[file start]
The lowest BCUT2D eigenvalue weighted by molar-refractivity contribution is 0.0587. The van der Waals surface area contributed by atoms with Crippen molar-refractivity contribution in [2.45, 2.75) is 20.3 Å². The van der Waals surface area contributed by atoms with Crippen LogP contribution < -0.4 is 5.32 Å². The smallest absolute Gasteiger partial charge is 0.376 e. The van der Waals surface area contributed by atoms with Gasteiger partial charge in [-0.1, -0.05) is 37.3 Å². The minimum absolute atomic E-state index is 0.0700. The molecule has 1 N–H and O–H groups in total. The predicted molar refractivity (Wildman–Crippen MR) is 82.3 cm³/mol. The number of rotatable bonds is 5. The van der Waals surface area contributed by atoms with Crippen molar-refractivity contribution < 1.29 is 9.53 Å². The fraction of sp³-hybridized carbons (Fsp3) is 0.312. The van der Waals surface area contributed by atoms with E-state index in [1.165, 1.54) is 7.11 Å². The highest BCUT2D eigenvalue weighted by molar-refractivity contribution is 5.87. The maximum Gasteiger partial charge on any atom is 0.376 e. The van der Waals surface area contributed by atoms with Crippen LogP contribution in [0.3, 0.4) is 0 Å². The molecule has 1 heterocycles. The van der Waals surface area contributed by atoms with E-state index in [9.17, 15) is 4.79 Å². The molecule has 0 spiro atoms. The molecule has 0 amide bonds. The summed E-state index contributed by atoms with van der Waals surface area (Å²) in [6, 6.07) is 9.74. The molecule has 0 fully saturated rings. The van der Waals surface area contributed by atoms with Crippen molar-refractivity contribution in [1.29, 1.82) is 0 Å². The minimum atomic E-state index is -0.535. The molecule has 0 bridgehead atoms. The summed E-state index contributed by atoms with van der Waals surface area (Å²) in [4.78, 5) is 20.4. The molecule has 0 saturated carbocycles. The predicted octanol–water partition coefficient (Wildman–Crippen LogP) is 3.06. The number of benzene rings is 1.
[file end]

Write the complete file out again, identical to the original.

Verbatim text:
The lowest BCUT2D eigenvalue weighted by molar-refractivity contribution is 0.0587. The van der Waals surface area contributed by atoms with Crippen molar-refractivity contribution in [2.45, 2.75) is 20.3 Å². The van der Waals surface area contributed by atoms with Crippen LogP contribution < -0.4 is 5.32 Å². The smallest absolute Gasteiger partial charge is 0.376 e. The van der Waals surface area contributed by atoms with Gasteiger partial charge in [-0.1, -0.05) is 37.3 Å². The minimum absolute atomic E-state index is 0.0700. The molecule has 1 N–H and O–H groups in total. The predicted molar refractivity (Wildman–Crippen MR) is 82.3 cm³/mol. The number of rotatable bonds is 5. The van der Waals surface area contributed by atoms with Crippen molar-refractivity contribution < 1.29 is 9.53 Å². The fraction of sp³-hybridized carbons (Fsp3) is 0.312. The van der Waals surface area contributed by atoms with E-state index in [1.165, 1.54) is 7.11 Å². The highest BCUT2D eigenvalue weighted by molar-refractivity contribution is 5.87. The maximum Gasteiger partial charge on any atom is 0.376 e. The van der Waals surface area contributed by atoms with Crippen LogP contribution in [0.3, 0.4) is 0 Å². The molecule has 1 heterocycles. The van der Waals surface area contributed by atoms with E-state index in [9.17, 15) is 4.79 Å². The molecule has 0 spiro atoms. The molecule has 0 amide bonds. The summed E-state index contributed by atoms with van der Waals surface area (Å²) in [6, 6.07) is 9.74. The molecule has 0 fully saturated rings. The van der Waals surface area contributed by atoms with Crippen molar-refractivity contribution in [1.29, 1.82) is 0 Å². The minimum atomic E-state index is -0.535. The molecule has 0 bridgehead atoms. The summed E-state index contributed by atoms with van der Waals surface area (Å²) in [4.78, 5) is 20.4. The molecule has 0 saturated carbocycles. The predicted octanol–water partition coefficient (Wildman–Crippen LogP) is 3.06. The number of benzene rings is 1.